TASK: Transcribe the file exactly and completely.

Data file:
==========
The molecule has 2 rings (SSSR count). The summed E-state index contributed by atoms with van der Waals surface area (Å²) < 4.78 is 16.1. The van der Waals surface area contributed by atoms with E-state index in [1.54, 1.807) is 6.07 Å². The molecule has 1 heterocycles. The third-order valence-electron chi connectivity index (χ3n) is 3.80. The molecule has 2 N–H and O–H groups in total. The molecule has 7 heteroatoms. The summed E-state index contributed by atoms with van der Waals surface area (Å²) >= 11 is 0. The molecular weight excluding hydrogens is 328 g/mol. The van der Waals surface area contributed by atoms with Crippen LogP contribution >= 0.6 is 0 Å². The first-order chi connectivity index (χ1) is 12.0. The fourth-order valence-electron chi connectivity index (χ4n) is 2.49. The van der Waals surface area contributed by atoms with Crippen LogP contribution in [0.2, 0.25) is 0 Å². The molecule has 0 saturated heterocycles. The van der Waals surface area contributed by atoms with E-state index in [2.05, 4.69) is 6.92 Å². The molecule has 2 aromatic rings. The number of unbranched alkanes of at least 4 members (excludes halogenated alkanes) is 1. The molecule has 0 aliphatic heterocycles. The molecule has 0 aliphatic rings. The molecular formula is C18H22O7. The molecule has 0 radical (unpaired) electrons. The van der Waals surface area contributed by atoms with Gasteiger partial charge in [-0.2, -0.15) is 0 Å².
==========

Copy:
The molecule has 2 rings (SSSR count). The summed E-state index contributed by atoms with van der Waals surface area (Å²) < 4.78 is 16.1. The van der Waals surface area contributed by atoms with E-state index in [1.54, 1.807) is 6.07 Å². The molecule has 1 heterocycles. The third-order valence-electron chi connectivity index (χ3n) is 3.80. The molecule has 2 N–H and O–H groups in total. The molecule has 7 heteroatoms. The summed E-state index contributed by atoms with van der Waals surface area (Å²) >= 11 is 0. The molecular weight excluding hydrogens is 328 g/mol. The van der Waals surface area contributed by atoms with Crippen LogP contribution >= 0.6 is 0 Å². The first-order chi connectivity index (χ1) is 12.0. The fourth-order valence-electron chi connectivity index (χ4n) is 2.49. The van der Waals surface area contributed by atoms with Crippen LogP contribution in [0.2, 0.25) is 0 Å². The molecule has 0 saturated heterocycles. The van der Waals surface area contributed by atoms with E-state index in [2.05, 4.69) is 6.92 Å². The molecule has 2 aromatic rings. The number of unbranched alkanes of at least 4 members (excludes halogenated alkanes) is 1. The molecule has 0 aliphatic heterocycles. The molecule has 0 aliphatic rings. The molecular formula is C18H22O7. The molecule has 0 radical (unpaired) electrons. The van der Waals surface area contributed by atoms with Gasteiger partial charge in [-0.2, -0.15) is 0 Å².